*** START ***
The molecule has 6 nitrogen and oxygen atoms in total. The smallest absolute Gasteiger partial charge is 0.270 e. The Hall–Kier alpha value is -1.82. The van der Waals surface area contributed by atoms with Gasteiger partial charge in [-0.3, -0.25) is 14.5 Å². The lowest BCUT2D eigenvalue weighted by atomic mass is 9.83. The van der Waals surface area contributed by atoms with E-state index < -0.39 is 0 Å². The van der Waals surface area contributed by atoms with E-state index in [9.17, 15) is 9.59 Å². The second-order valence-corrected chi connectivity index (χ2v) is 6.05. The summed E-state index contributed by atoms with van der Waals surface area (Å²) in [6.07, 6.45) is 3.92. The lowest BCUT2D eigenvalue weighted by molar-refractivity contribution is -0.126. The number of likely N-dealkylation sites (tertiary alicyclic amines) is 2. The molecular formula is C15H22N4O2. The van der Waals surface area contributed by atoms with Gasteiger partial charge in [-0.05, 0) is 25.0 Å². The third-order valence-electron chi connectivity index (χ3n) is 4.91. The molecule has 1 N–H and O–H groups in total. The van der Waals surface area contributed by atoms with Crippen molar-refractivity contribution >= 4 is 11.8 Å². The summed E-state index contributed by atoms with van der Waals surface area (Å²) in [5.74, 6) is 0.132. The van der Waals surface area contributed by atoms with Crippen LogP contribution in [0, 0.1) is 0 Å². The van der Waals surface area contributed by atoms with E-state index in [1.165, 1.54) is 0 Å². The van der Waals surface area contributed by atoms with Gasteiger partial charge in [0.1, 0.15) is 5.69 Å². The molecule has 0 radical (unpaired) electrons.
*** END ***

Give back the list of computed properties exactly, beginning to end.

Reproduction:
The molecule has 6 nitrogen and oxygen atoms in total. The smallest absolute Gasteiger partial charge is 0.270 e. The Hall–Kier alpha value is -1.82. The van der Waals surface area contributed by atoms with Gasteiger partial charge in [-0.3, -0.25) is 14.5 Å². The lowest BCUT2D eigenvalue weighted by atomic mass is 9.83. The van der Waals surface area contributed by atoms with E-state index < -0.39 is 0 Å². The van der Waals surface area contributed by atoms with E-state index in [9.17, 15) is 9.59 Å². The second-order valence-corrected chi connectivity index (χ2v) is 6.05. The summed E-state index contributed by atoms with van der Waals surface area (Å²) in [6.07, 6.45) is 3.92. The lowest BCUT2D eigenvalue weighted by molar-refractivity contribution is -0.126. The number of likely N-dealkylation sites (tertiary alicyclic amines) is 2. The molecular formula is C15H22N4O2. The van der Waals surface area contributed by atoms with Gasteiger partial charge in [-0.05, 0) is 25.0 Å². The third-order valence-electron chi connectivity index (χ3n) is 4.91. The molecule has 1 N–H and O–H groups in total. The van der Waals surface area contributed by atoms with Crippen molar-refractivity contribution >= 4 is 11.8 Å². The summed E-state index contributed by atoms with van der Waals surface area (Å²) in [5.74, 6) is 0.132. The van der Waals surface area contributed by atoms with Crippen LogP contribution in [0, 0.1) is 0 Å². The van der Waals surface area contributed by atoms with E-state index in [1.165, 1.54) is 0 Å². The van der Waals surface area contributed by atoms with Gasteiger partial charge in [0.1, 0.15) is 5.69 Å². The molecule has 0 radical (unpaired) electrons.